She crouched and stared at him intently. His eyes were glassy but his chest rose and fell in shallow breaths. She reached out a fastidious hand and caressed his pale forehead. He gasped a gurgling breath and she snatched her hand away, then dragged the blade carefully across his neck. She had been surprised how hard it was the first time, but this time she was ready and gouged the knife deep.

Tergen’s hands splayed and his boots beat a morbid tattoo on the floor, then he lay still. Morgana glanced at his face. His eyes seemed fixed on hers, sad, accusing. She felt a stab of remorse, shrugged it away. The demon was in charge today. Remorse was for tomorrow.

Morgana turned to look in the vast mirror dominating half the wall. She saw a pretty woman of roughly twenty, black hair curling loosely about her shoulders. She saw the blood drying black on her white dress.

And she laughed, not a laugh of a grown woman, but of a child. And why not? Today she was a child. Tomorrow she would be a woman again, and who knew when she would be able to giggle, or scream, or kick?

She heard feet outside, swung the door open. Two guards, one old, one young, looked at her arms sticky red, glanced nervously past her at the two corpses sprawled on the floor, then stopped looking altogether as they stared doggedly and blindly just above her head, in the way that only guards can when they see something they don’t want to.

‘Kill Torrhen and throw his body to the pigs,’ she sounded like a grown up still, ‘them too.’ She gestured vaguely behind her, flicking blood across the mirror.

The guards turned abruptly and left, the older one wearing a concerned expression on his haggard face as he loosened his sword noisily in its scabbard.

Morgana weaved past her Father and Brother to the window, it smashed open. Glass fell like diamonds in the sun across the bodies, and Morgana breathed deep the smell of fresh air. She never knew how much blood smelt-it was sweet; cloyed the nostrils. She didn’t like it.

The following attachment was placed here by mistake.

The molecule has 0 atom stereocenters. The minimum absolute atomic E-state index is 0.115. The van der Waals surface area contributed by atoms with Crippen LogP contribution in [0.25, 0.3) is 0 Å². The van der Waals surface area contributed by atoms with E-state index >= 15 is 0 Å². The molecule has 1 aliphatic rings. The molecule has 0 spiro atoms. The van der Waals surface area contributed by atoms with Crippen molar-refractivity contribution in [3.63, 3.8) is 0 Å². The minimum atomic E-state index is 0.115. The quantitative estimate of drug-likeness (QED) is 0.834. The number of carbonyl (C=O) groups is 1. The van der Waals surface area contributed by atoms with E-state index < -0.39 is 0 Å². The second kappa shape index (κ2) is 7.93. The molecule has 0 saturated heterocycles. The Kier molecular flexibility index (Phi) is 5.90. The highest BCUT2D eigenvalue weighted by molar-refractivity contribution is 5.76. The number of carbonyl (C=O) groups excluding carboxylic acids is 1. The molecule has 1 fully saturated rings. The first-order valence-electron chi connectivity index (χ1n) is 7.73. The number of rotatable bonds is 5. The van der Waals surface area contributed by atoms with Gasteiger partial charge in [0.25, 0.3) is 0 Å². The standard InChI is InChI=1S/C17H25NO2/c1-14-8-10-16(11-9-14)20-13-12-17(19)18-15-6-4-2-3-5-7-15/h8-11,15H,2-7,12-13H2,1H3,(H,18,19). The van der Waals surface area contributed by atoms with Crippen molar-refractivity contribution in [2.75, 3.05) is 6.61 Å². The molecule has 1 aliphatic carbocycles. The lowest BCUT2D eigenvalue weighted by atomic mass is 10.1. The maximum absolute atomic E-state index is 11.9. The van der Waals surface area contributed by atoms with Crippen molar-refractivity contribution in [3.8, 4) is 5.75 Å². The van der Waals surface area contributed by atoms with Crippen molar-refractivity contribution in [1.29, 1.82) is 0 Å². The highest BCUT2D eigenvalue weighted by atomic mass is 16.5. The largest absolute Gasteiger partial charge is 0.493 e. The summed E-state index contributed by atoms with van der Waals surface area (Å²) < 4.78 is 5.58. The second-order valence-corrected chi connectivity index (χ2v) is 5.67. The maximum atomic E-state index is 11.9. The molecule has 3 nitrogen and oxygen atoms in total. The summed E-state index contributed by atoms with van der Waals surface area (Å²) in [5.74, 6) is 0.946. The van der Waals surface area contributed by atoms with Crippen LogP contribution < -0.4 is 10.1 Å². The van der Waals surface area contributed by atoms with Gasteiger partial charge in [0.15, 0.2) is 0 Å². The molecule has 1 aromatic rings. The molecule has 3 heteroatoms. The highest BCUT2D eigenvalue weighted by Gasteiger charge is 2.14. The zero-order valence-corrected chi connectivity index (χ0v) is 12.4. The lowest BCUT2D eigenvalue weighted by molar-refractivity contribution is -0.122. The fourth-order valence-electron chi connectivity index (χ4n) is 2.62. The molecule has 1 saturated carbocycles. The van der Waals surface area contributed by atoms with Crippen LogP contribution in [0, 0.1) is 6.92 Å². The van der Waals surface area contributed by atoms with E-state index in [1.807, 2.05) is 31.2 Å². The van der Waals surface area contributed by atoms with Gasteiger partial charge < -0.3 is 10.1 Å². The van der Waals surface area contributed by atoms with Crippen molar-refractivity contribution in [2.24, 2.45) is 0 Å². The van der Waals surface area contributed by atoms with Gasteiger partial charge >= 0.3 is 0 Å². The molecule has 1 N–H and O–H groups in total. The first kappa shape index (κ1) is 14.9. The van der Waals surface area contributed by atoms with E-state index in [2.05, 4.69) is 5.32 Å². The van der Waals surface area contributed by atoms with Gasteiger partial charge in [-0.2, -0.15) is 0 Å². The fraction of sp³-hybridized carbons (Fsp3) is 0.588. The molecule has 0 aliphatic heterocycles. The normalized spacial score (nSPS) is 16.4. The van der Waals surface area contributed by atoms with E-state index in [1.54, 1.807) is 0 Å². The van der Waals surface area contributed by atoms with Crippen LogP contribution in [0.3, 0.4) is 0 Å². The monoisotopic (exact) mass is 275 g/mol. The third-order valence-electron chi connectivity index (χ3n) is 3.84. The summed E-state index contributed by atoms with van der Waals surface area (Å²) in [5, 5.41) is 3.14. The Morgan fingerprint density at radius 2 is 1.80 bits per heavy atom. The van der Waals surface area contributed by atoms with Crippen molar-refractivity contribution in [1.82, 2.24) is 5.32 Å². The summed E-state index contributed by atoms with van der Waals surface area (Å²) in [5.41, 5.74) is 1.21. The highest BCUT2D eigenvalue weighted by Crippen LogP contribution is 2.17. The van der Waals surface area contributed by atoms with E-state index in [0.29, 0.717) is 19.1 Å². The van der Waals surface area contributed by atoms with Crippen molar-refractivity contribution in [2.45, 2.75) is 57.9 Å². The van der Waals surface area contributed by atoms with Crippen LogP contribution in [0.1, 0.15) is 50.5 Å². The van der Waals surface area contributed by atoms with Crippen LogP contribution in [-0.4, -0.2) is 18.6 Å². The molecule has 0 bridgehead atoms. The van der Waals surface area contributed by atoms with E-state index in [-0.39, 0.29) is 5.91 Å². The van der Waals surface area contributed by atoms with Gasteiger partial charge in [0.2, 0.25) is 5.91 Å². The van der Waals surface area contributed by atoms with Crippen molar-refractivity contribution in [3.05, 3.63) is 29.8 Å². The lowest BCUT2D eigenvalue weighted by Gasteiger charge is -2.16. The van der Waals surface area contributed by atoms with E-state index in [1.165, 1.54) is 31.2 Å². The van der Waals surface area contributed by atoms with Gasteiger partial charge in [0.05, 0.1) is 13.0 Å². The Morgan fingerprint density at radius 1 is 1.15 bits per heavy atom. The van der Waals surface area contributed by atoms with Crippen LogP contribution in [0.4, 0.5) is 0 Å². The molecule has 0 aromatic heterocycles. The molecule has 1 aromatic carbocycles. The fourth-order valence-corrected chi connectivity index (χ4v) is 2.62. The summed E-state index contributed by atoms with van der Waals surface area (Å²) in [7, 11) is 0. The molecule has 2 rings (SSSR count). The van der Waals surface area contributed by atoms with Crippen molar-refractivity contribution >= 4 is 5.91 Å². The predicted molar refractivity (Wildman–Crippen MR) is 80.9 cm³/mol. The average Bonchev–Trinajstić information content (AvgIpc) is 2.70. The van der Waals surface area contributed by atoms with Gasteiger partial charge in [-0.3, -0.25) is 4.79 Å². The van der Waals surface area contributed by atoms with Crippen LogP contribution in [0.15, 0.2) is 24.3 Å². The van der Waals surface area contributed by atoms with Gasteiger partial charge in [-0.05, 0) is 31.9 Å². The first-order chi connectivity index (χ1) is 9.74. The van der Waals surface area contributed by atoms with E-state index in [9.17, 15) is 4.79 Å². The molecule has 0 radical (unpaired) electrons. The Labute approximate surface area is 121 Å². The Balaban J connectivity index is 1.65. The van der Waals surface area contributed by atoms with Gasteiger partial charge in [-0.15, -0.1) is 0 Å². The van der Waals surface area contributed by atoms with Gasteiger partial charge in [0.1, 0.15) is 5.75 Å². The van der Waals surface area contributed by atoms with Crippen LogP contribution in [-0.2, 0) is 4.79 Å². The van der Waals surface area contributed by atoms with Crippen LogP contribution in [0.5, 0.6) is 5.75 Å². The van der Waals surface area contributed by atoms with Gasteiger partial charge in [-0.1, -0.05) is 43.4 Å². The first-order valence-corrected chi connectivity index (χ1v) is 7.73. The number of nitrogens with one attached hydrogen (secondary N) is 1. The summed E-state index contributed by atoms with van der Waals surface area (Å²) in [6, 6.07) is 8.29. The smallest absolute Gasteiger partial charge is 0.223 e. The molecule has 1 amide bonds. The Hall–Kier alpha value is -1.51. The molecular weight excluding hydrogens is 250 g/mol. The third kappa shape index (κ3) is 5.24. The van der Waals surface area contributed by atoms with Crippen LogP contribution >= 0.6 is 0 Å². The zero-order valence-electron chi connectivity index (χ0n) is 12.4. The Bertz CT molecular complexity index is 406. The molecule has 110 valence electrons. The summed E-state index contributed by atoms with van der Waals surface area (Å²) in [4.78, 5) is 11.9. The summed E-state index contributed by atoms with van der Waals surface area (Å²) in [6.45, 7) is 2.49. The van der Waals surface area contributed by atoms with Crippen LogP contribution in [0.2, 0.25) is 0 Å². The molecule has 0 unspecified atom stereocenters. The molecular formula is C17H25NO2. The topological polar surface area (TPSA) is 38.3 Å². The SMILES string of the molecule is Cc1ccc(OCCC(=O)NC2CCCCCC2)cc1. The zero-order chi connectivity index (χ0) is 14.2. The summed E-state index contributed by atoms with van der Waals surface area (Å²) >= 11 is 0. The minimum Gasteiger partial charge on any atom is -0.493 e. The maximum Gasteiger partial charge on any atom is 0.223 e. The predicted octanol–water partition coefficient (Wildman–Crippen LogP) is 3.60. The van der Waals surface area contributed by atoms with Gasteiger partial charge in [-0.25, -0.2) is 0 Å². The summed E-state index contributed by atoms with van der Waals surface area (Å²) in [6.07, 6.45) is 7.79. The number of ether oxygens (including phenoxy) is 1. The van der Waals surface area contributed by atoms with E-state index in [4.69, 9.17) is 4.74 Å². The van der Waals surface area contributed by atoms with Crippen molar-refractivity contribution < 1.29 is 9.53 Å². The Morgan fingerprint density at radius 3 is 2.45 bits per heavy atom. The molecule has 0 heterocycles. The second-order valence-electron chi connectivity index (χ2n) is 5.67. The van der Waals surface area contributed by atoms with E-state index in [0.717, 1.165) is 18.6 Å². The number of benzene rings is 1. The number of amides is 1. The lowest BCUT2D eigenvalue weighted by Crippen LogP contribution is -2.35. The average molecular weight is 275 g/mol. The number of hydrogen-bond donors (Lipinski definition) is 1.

She gazed out of the window, down at perfectly manicured grounds hemmed in by a monstrous grey wall, hiding the town below. To her, the town was shrouded in mystery- Father neer let her go there, at least not without Shamler, and he made her stick to the Main street, which was boring.

Morgana smiled. She could go where she liked, now, and there was nothing Shamler could do about it. She had considered killing him too, but he kept her secrets, and now he had a big one to keep.


Senior Member
I like where you're going with this and I really only have a few minor comments. Otherwise, it is a promising start!

-Why a gun? It seems incongruous with the rest of the setting which comes across as a middle ages fantasy type of place

-Is Morgan using magic? I gather that she is, since things seem to happen (all of the shutters opening, the glass smashing), but then again, there's no indication really that it is her either. It doesn't need to be stated outright obviously, but an implication would be helpful to the reader.

-I'm not familiar with this word in this context, is it a typo?
a gout of smoke


Senior Member
Hello, thank you for your feedback! I added a gun because I just find them more interesting to write about. A bow and arrow is all very well, but there's no noise, no smoke and Morgana couldn't hide one behind her back! I was going to set the story a little before the industrial revolution, so muskets, cannon, steam engines as well as the usual horse and carts, candles and swords etc. Admittedly I'm not sure about the whole gas lamp thing in chapter 1 history wise, but I figured it was fantasy anyway so I could probably get away with it.

Morgana is using magic, I felt I should have some magic but I didn't want anything to do with wands, spells, witches and the like, so I tried to make it a little more subtle. I'll go back and try and word it a little clearer.

The word gout is usually used for blood, e.g A gout of blood erupted from the wound. Looking at it, I'm not sure it's right for smoke, I'll try something else! Thanks, Mat


Senior Member
That's the nice thing about fantasy, you can get away with all sorts of things! Do you plan to go a little in the steampunk direction? I only ask because of the time you seem to have chosen.

I'm interested in seeing what happens next!


Senior Member
I honestly hadn't really thought about that, although I might have to read some more steampunk for inspiration!